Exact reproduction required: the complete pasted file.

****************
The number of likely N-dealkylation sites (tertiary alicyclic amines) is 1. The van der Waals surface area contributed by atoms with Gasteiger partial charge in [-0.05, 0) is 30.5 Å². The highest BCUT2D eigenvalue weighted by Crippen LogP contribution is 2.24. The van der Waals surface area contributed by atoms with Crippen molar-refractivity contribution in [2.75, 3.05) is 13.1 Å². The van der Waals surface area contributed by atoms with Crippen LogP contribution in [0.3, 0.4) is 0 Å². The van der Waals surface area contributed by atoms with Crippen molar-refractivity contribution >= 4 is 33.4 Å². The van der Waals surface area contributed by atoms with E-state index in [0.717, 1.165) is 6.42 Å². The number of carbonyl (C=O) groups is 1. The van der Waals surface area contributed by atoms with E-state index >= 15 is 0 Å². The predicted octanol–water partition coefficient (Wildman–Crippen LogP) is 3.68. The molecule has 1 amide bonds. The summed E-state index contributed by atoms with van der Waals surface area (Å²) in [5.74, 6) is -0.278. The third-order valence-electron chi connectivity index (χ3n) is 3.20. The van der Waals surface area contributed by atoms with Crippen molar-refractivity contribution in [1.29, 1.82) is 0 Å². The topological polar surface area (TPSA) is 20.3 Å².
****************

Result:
The number of likely N-dealkylation sites (tertiary alicyclic amines) is 1. The van der Waals surface area contributed by atoms with Gasteiger partial charge in [-0.05, 0) is 30.5 Å². The highest BCUT2D eigenvalue weighted by Crippen LogP contribution is 2.24. The van der Waals surface area contributed by atoms with Crippen molar-refractivity contribution in [2.75, 3.05) is 13.1 Å². The van der Waals surface area contributed by atoms with Crippen LogP contribution in [0.3, 0.4) is 0 Å². The van der Waals surface area contributed by atoms with Crippen molar-refractivity contribution >= 4 is 33.4 Å². The van der Waals surface area contributed by atoms with E-state index in [0.717, 1.165) is 6.42 Å². The number of carbonyl (C=O) groups is 1. The van der Waals surface area contributed by atoms with E-state index >= 15 is 0 Å². The predicted octanol–water partition coefficient (Wildman–Crippen LogP) is 3.68. The molecule has 1 amide bonds. The summed E-state index contributed by atoms with van der Waals surface area (Å²) in [5.74, 6) is -0.278. The third-order valence-electron chi connectivity index (χ3n) is 3.20. The van der Waals surface area contributed by atoms with Crippen molar-refractivity contribution in [1.29, 1.82) is 0 Å². The topological polar surface area (TPSA) is 20.3 Å².